Early modern Europe

period in the history of Europe which spanned the centuries between the end of the Middle Ages and the beginning of the Industrial Revolution, roughly the late 15th century to the late 18th century

The early modern period is a term used by historians for the period in Western Europe and its first colonies which spans the three centuries between the Middle Ages and the Industrial Revolution.

The early modern period is characterized by the rise to importance of science and technological progress, civic politics and the nation state. Capitalism began its rise, beginning in northern Italian republics such as Genoa. The early modern period also saw the rise and dominance of the economic theory of mercantilism. As such, the early modern period represents the decline and eventual disappearance, in much of the European sphere, of feudalism, serfdom and the power of the Catholic Church.

The period includes the Protestant Reformation, the Thirty Years' War, the European colonization of the Americas and the peak of the European hunt of witches.

The beginning of the early modern period is not clear-cut, but is generally accepted to be in the late 15th century or early 16th century. Significant dates in this phase from medieval to early modern Europe are:

  • 1447
The invention of the first European movable type printing press by Johannes Gutenberg, a device that fundamentally changed the circulation of information. Movable type, which allowed individual characters to be arranged to form words and which is an invention separate from the printing press, had also been invented in, but not known outside of, China.
  • 1453
The conquest of Constantinople by the Ottomans signalled the end of the Byzantine Empire; the Battle of Castillon meant the end of Hundred Years' War.
First formulation of modern politics with the publication of Machiavelli's The Prince.
  • 1517
The Reformation begins with Martin Luther nailing his ninety-five theses to the door of the church in Wittenberg, Germany.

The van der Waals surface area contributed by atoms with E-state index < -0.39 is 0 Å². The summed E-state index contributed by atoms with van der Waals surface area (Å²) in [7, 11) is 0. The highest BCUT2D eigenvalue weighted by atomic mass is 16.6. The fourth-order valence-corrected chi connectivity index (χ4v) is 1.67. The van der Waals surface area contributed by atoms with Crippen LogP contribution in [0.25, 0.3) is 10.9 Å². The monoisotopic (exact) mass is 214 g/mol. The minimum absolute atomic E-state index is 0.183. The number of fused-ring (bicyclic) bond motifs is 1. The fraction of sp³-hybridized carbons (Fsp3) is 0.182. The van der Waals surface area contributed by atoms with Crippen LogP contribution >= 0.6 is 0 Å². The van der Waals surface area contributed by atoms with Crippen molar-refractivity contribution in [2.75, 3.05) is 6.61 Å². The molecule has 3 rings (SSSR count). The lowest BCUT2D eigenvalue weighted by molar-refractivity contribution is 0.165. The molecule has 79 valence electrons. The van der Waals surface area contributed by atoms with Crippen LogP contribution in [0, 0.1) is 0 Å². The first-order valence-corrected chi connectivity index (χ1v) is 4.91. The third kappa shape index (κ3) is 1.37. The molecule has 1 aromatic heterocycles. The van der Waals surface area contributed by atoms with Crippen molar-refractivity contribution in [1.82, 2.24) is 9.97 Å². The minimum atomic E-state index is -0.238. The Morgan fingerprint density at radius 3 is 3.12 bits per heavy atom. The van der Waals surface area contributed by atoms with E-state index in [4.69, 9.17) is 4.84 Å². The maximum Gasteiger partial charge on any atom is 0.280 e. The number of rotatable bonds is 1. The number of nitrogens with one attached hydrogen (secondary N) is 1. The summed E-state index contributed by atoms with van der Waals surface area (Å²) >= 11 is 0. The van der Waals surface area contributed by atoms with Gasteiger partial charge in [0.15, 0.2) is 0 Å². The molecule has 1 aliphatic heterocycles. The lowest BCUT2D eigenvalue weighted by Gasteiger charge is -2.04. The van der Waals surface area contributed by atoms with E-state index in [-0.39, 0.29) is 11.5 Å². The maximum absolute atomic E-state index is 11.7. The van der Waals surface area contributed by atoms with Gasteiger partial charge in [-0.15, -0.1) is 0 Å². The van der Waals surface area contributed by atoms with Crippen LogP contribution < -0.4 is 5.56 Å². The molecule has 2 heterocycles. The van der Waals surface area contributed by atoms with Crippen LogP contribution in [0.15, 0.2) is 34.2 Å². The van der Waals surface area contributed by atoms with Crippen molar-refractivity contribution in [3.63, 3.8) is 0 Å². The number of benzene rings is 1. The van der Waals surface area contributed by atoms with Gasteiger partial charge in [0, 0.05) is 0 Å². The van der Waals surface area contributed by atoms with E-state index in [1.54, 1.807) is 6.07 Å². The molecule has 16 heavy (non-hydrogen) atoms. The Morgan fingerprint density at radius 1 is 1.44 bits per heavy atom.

• 1545
The Council of Trent marks the end of the medieval Roman Catholic Church.

The end date of the early modern period is associated with the Industrial Revolution, which began in Britain in about 1750, or the beginning of the French Revolution in 1789, which drastically transformed the state of European politics.

Among the most important political changes of this time are the abolition of serfdom and the change of kingdoms into nation-states. Then the Reformation, that meant that Christendom was no unified entity any more. Many kings and rulers used this radical shift in the understanding of the world to further consolidate their sovereignty over their territories. For instance, many of the Germanic states (as well as English Reformation) converted to Protestantism in an attempt to slip out of the power of the Pope.

The intellectual developments of the period included the creation of the economic theory of mercantilism and the publication of works of political and social philosophy, such as Machiavelli's The Prince (1513) and Thomas More's Utopia (1515).

Difference between 'early modern' and the Renaissance


The expression "early modern" is sometimes, and incorrectly, used as a substitute for the term Renaissance. However, "Renaissance" is properly used in relation to a diverse series of cultural developments; which occurred over several hundred years in many different parts of Europe—especially central and northern Italy—and span the transition from late Medieval civilization and the opening of the early modern period.

The term early modern is most often applied to Europe, and its overseas empire. However, in Japan, the Edo period from 1590 to 1868 is also sometimes referred to as the early modern period.

Political powers


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